During the chase, Stockley says, “going to kill this (expletive deleted), don’t you know it,” according to court documents filed Monday. As Smith’s car was slowing to a stop, Stockley tells Bianchi to “hit him right now,” at which point the driver slams the police SUV into Smith’s car. Court documents did not disclose the source of the quotes.
Stockley then approached Smith’s car on the driver’s side and shot five times into the car, striking Smith with each shot. A gun was recovered from the victim’s car, but lab analysis revealed the presence of only Stockley’s DNA, according to the documents….More Here…
Police have arrested a suspect in the ongoing church fires set in the St Louis area.
A suspect has been arrested in a string of fires at seven St. Louis-area churches, most of them with black congregations. The blazes are being investigated as possible hate crimes.
St. Louis police spokeswoman Schron Jackson says a 35-year-old man was taken into custody Thursday.
As of midday Friday, the man has not been charged in St. Louis, where five of fires occurred, or in St. Louis County, the site of the other two.
The fires broke out from Oct. 8 to Oct. 22.
Five of the churches have predominantly black congregations. Jackson says the suspect is black.
A motive has not been disclosed.
In every case, a church door was ignited and in most cases the building was unoccupied. No one was hurt.
No surprise here with the record of St Louis Prosecutors in the Michael Brown investigation…The only surprise is that the DA was caught, and not given a walk and promoted.
“An officer of the court allowed her friendship with a police officer to eclipse her public obligation to uphold justice.”
A former St. Louis prosecutor covered up a vicious beating of a handcuffed suspect last year by a veteran cop with the St. Louis Metropolitan Police Department that included the officer shoving his handgun “down the throat” of the suspect, who was already in custody.
Those are the shocking revelations in a guilty plea agreement released Monday from Bliss Barber Worrell, former assistant circuit attorney for the city of St. Louis, who admitted to covering up an assault by a police detective in July 2014. Worrell has since stepped down from the circuit attorney’s office and now works in private practice, according to the St. Louis Post-Dispatch.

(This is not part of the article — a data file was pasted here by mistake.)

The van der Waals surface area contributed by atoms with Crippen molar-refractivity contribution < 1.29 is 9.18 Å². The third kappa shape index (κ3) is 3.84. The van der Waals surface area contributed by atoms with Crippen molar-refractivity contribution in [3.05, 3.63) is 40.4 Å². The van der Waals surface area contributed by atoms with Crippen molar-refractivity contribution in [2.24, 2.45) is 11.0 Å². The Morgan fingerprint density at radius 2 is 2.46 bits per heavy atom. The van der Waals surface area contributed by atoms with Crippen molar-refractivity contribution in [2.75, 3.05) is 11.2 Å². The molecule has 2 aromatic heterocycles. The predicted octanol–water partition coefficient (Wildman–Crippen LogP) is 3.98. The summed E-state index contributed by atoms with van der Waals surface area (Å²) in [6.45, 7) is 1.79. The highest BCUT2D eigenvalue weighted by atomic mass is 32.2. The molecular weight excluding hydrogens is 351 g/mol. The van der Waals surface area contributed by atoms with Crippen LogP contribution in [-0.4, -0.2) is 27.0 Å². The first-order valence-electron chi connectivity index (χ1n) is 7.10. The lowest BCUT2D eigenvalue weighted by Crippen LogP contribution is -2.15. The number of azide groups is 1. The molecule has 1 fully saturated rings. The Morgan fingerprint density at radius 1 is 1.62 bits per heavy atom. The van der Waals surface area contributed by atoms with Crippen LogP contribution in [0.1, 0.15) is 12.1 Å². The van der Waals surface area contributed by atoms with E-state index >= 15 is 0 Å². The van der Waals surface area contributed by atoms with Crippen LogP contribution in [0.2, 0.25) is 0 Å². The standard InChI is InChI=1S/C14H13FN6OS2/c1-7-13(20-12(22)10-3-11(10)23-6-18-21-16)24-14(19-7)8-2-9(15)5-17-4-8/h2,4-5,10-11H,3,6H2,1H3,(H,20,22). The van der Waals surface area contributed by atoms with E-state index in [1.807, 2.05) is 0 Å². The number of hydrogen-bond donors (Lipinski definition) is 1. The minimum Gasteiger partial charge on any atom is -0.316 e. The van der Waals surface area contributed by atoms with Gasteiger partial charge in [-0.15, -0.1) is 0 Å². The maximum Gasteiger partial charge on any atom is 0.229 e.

The plea agreement details egregious misconduct from Worrell and law enforcement officials linked to the beating of a suspect over fraudulent use of a police officer’s daughter’s credit card.
During her tenure as a prosecutor at the circuit attorney’s office, Worrell developed a close friendship with a “veteran officer” — who is not named in the plea — who assaulted a suspect on the night of his arrest on July 22, 2014, according to the plea. The suspect is also not named, but is identified as “M.W.” in the plea.
According to the St. Louis Post-Dispatch, the circumstances of the plea line up with the reasons Worrell was asked to resign from the circuit attorney’s office after St. Louis police detective Tom Carroll allegedly assaulted 41-year-old Michael Weller. Weller had been Weller arrested and accused of using Carroll’s daughter’s credit card, which had been stolen during a car break-in.
Worrell would resign days after the assault. Carroll was first suspended around that same time, according to the paper; two months later he also resigned.